e. You might be skeptical that baseball-cap-wearers care so little about their caps—and, more generally, that everyone feels (or should feel) any loss of liberty as keenly as the religious people feel the loss of their ability to follow what they see as God's will.
f. You might think the benefits of the various rules from which people seek exemptions are so great, in every instance, that any exemptions would undermine those benefits (and thus unduly harm those people for whose benefit the rules were created).
g. You might think that granting any exemptions would involve too much time, effort, and therefore money.
h. You might think that lots of people would fake religious beliefs, which will cause its own problems (loss of respect for the legal system, further decline in honesty as others see people getting away with lying, costly and lengthy hearings aimed at figuring out who's telling the truth, and so on).
i. You might think that requiring government officials to treat religious objectors the same as others will usually lead to eliminating unnecessarily liberty-restraining rules, as the objectors lobby for a total repeal of the rule given that they can't get a preferential exemption.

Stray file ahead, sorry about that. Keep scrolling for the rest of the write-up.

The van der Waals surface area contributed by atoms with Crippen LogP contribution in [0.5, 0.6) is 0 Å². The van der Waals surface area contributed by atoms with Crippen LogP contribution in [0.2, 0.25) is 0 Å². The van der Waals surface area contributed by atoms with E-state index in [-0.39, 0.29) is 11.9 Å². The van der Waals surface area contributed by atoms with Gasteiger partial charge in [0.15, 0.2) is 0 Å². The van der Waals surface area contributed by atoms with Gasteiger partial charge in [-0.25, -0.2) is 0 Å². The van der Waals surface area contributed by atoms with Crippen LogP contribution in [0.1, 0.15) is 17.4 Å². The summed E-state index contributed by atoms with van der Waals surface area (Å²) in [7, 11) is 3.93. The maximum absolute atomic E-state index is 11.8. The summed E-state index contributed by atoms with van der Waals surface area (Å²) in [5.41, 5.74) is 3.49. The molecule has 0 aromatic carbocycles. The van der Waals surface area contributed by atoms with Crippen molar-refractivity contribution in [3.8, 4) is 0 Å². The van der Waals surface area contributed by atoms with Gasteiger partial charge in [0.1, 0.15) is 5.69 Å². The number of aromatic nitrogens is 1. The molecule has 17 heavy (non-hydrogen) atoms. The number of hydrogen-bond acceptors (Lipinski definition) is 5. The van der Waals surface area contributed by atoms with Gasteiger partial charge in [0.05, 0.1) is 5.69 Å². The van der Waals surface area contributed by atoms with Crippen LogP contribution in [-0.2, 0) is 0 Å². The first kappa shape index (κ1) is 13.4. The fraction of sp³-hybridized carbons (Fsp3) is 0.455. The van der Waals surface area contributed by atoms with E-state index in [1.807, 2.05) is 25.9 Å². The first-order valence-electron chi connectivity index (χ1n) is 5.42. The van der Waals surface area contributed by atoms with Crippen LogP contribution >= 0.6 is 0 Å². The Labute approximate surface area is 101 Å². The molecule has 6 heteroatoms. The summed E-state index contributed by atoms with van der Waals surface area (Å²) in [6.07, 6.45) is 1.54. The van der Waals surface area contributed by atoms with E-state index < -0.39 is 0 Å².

j. You might think that even if these objections won't always be apt, they will be apt very often, and government decisionmakers who decide whether to create exemption schemes will do a poor job of sorting the beneficial exemptions from the harmful ones.
But I'm inclined to say that while those reasons are good reasons for rejecting some proposed exemptions or classes of exemptions—e.g., exemptions that many nonreligious people would find very valuable as well—I don't think they categorically overcome the pro-exemption arguments. Of course not all exemption requests should be granted. And in deciding which exemption requests to grant, courts ought to think about the magnitude of the inequality or resentment that exemptions may create, the burden the exemptions impose on others, the risk and cost of insincere requests, and similar matters. In particular, I think there are good equality reasons to generally exempt all conscientious objectors (people who can sincerely say they feel a strong moral obligation to do something) alongside religious objectors; that's what the Court did for the conscientious objector draft exemption. And keeping these considerations on mind, the benefits of granting some exemptions would, I think, on balance exceed the costs.
4. Of course, the yarmulke example involved an unusually low-cost exemption, likely because—at least to most of us today—the rule involved (no hats in the courtroom) is not a terribly important rule.